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Find the amplitude and period of the following functions and graph one cycle.
We will solve these problems according to the models.
We know that $\text{}\left|A\right|\text{}$ is the amplitude, so the amplitude is 2. Period is $\text{}\frac{2\pi}{B},$ so the period is
See the graph in [link] .
Amplitude is $\text{}\left|A\right|,$ so the amplitude is $\text{}\left|-3\right|=3.$ Since $\text{}A\text{}$ is negative, the graph is reflected over the x -axis. Period is $\text{}\frac{2\pi}{B},$ so the period is
The graph is shifted to the left by $\text{}\frac{C}{B}=\frac{\frac{\pi}{2}}{2}=\frac{\pi}{4}\text{}$ units. See [link] .
Amplitude is $\text{}\left|A\right|,\text{}$ so the amplitude is 1. The period is $\text{}2\pi .\text{}$ See [link] . This is the standard cosine function shifted up three units.
What are the amplitude and period of the function $\text{}y=3\text{\hspace{0.17em}}\mathrm{cos}(3\pi x)?$
The amplitude is $\text{}3,$ and the period is $\text{}\frac{2}{3}.$
One method of graphing sinusoidal functions is to find five key points. These points will correspond to intervals of equal length representing $\text{}\frac{1}{4}\text{}$ of the period. The key points will indicate the location of maximum and minimum values. If there is no vertical shift, they will also indicate x -intercepts. For example, suppose we want to graph the function $\text{}y=\mathrm{cos}\text{\hspace{0.17em}}\theta .$ We know that the period is $\text{\hspace{0.17em}}2\pi ,$ so we find the interval between key points as follows.
Starting with $\text{}\theta =0,$ we calculate the first y- value, add the length of the interval $\text{}\frac{\pi}{2}\text{}$ to 0, and calculate the second y -value. We then add $\text{}\frac{\pi}{2}\text{}$ repeatedly until the five key points are determined. The last value should equal the first value, as the calculations cover one full period. Making a table similar to [link] , we can see these key points clearly on the graph shown in [link] .
$\theta $ | $0$ | $\frac{\pi}{2}$ | $\pi $ | $\frac{3\pi}{2}$ | $2\pi $ |
$y=\mathrm{cos}\text{\hspace{0.17em}}\theta $ | $1$ | $0$ | $\mathrm{-1}$ | $0$ | $1$ |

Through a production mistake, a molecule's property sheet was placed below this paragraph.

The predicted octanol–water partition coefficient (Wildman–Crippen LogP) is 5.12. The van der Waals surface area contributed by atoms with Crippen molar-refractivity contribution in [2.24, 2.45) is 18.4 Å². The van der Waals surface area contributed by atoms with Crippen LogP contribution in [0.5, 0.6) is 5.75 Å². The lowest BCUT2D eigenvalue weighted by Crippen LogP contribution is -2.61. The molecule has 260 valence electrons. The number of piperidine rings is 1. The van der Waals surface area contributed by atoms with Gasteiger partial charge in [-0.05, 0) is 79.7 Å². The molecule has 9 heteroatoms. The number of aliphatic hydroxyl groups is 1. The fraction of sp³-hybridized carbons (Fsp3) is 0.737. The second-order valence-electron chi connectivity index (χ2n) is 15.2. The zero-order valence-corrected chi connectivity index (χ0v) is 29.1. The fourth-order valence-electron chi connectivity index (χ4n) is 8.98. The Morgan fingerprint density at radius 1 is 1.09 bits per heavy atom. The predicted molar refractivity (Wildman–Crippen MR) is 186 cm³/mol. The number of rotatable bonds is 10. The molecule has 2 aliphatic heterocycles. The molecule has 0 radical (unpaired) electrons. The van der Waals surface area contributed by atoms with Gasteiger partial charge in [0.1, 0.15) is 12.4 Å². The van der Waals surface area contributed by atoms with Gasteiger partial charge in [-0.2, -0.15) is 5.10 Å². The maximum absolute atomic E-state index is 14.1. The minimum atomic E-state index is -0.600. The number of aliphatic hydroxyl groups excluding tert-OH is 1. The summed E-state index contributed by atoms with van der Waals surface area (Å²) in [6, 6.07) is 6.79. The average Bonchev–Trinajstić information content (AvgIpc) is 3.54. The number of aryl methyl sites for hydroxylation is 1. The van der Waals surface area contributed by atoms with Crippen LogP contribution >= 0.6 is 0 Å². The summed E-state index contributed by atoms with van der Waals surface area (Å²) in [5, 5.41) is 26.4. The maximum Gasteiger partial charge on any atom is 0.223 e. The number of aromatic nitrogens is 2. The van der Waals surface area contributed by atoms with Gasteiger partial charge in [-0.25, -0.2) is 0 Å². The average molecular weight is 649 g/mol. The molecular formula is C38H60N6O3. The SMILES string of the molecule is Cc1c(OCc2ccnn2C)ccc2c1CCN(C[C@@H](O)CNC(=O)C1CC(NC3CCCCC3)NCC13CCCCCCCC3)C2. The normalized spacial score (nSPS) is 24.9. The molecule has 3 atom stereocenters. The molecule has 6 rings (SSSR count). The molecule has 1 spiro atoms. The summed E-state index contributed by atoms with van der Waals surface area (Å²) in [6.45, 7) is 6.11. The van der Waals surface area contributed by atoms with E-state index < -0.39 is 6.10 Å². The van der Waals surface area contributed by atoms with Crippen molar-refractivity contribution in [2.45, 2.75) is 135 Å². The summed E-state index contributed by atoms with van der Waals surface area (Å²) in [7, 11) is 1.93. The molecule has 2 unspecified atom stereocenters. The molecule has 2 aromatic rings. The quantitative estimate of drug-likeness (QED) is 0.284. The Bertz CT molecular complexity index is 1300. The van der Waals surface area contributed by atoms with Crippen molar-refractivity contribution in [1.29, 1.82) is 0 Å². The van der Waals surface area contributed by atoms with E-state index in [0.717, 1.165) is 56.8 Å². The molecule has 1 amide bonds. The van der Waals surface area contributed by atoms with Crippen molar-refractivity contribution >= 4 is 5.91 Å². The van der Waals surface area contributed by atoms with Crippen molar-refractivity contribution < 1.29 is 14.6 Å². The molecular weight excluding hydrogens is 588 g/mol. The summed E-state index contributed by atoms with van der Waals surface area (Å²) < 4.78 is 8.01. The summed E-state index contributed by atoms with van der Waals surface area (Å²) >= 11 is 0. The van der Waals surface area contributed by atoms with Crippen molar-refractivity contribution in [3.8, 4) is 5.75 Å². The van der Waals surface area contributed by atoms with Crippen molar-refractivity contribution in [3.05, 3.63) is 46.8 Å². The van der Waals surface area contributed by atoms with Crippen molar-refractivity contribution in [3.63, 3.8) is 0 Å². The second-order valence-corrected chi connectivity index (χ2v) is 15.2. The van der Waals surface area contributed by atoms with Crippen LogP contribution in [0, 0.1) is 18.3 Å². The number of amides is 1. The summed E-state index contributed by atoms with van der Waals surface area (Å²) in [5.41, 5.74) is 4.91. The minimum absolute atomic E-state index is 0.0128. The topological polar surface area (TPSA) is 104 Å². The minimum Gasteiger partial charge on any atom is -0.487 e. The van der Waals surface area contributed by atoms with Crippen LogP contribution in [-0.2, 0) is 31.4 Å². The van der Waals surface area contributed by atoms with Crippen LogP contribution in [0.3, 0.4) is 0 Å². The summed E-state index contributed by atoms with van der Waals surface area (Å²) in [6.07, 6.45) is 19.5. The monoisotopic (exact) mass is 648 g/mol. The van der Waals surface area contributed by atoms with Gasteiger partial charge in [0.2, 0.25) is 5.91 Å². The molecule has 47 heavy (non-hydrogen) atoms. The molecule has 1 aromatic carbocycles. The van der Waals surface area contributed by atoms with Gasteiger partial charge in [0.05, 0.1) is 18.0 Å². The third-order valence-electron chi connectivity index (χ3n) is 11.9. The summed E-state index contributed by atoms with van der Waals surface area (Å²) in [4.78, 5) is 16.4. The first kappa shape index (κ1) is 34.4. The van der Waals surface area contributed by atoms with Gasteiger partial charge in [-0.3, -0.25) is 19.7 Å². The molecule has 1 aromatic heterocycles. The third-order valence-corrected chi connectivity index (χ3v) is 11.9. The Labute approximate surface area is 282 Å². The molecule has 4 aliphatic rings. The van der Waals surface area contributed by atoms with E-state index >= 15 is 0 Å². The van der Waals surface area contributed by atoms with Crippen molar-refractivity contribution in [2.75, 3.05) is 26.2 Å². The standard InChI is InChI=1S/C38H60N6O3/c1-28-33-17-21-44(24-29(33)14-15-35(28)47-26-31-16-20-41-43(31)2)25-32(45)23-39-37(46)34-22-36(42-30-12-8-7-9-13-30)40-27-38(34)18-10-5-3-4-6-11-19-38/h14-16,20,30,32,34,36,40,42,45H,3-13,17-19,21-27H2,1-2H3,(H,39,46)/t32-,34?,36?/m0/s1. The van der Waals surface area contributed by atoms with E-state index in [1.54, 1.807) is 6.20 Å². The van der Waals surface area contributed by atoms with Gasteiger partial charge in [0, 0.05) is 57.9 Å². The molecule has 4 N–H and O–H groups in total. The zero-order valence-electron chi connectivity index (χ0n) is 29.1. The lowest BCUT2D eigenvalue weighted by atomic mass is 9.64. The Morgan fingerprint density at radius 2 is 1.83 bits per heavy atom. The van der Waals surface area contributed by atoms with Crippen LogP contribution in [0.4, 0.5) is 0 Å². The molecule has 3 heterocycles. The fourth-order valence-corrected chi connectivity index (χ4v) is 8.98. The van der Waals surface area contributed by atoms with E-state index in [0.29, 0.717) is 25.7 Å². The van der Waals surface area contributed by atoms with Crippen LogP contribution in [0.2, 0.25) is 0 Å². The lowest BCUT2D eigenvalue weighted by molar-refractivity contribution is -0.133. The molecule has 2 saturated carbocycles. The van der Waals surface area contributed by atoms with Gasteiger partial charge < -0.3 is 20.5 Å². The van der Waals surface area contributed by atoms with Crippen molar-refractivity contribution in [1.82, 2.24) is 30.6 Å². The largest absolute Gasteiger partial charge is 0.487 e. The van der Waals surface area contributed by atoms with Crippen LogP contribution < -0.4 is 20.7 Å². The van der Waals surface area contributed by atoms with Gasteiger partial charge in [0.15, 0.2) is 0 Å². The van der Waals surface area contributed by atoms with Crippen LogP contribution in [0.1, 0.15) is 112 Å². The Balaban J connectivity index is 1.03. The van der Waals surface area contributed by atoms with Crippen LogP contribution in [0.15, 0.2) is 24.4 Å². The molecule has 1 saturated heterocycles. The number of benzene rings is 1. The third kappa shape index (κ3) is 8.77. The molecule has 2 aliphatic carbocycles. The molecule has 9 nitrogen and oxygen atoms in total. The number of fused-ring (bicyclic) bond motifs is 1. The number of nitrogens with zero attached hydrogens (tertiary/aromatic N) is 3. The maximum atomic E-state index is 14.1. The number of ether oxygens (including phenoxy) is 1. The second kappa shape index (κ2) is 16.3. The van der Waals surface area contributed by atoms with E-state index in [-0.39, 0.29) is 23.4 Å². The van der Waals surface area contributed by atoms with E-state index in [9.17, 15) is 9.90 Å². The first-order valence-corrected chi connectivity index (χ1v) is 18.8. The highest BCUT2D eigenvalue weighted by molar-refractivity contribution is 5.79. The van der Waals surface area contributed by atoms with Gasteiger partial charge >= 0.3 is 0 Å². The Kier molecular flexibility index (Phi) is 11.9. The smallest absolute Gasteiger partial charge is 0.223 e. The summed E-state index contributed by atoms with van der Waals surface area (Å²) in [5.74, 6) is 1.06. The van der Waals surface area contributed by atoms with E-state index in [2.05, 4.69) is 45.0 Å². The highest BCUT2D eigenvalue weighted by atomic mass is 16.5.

Graph the function $\text{}y=\mathrm{-4}\text{\hspace{0.17em}}\mathrm{cos}\left(\pi x\right)\text{}$ using amplitude, period, and key points.
The amplitude is $|-4|=4.$ The period is $\text{}\frac{2\pi}{\omega}=\frac{2\pi}{\pi}=2.\text{}$ (Recall that we sometimes refer to $\text{}B\text{}$ as $\text{}\omega .)\text{}$ One cycle of the graph can be drawn over the interval $\text{}\left[0,2\right].\text{}$ To find the key points, we divide the period by 4. Make a table similar to [link] , starting with $\text{}x=0\text{}$ and then adding $\text{}\frac{1}{2}\text{}$ successively to $\text{}x\text{}$ and calculate $\text{}y.\text{}$ See the graph in [link] .
$x$ | $0$ | $\frac{1}{2}$ | $1$ | $\frac{3}{2}$ | $2$ |
$y=\mathrm{-4}\text{\hspace{0.17em}}\mathrm{cos}\left(\pi x\right)$ | $\mathrm{-4}$ | $0$ | $4$ | $0$ | $\mathrm{-4}$ |
Graph the function $\text{}y=3\text{\hspace{0.17em}}\mathrm{sin}(3x)\text{}$ using the amplitude, period, and five key points.
x | $3\mathrm{sin}\left(3x\right)$ |
---|---|
0 | 0 |
$\frac{\pi}{6}$ | 3 |
$\frac{\pi}{3}$ | 0 |
$\frac{\pi}{2}$ | $\mathrm{-3}$ |
$\frac{2\pi}{3}$ | 0 |
We will now apply these ideas to problems involving periodic behavior.
The average monthly temperatures for a small town in Oregon are given in [link] . Find a sinusoidal function of the form $\text{\hspace{0.17em}}y=A\text{\hspace{0.17em}}\mathrm{sin}\left(Bt-C\right)+D\text{\hspace{0.17em}}$ that fits the data (round to the nearest tenth) and sketch the graph.
Month | Temperature, ${}^{\text{o}}\text{F}$ |
---|---|
January | 42.5 |
February | 44.5 |
March | 48.5 |
April | 52.5 |
May | 58 |
June | 63 |
July | 68.5 |
August | 69 |
September | 64.5 |
October | 55.5 |
November | 46.5 |
December | 43.5 |
Recall that amplitude is found using the formula
Thus, the amplitude is
The data covers a period of 12 months, so $\text{\hspace{0.17em}}\frac{2\pi}{B}=12\text{\hspace{0.17em}}$ which gives $\text{\hspace{0.17em}}B=\frac{2\pi}{12}=\frac{\pi}{6}.$
The vertical shift is found using the following equation.
Thus, the vertical shift is
So far, we have the equation $\text{\hspace{0.17em}}y=13.3\text{\hspace{0.17em}}\mathrm{sin}\left(\frac{\pi}{6}x-C\right)+\mathrm{55.8.}$
To find the horizontal shift, we input the $\text{\hspace{0.17em}}x\text{\hspace{0.17em}}$ and $\text{\hspace{0.17em}}y\text{\hspace{0.17em}}$ values for the first month and solve for $\text{\hspace{0.17em}}C.$
We have the equation $\text{\hspace{0.17em}}y=13.3\text{\hspace{0.17em}}\mathrm{sin}\left(\frac{\pi}{6}x-\frac{2\pi}{3}\right)+\mathrm{55.8.}\text{\hspace{0.17em}}$ See the graph in [link] .
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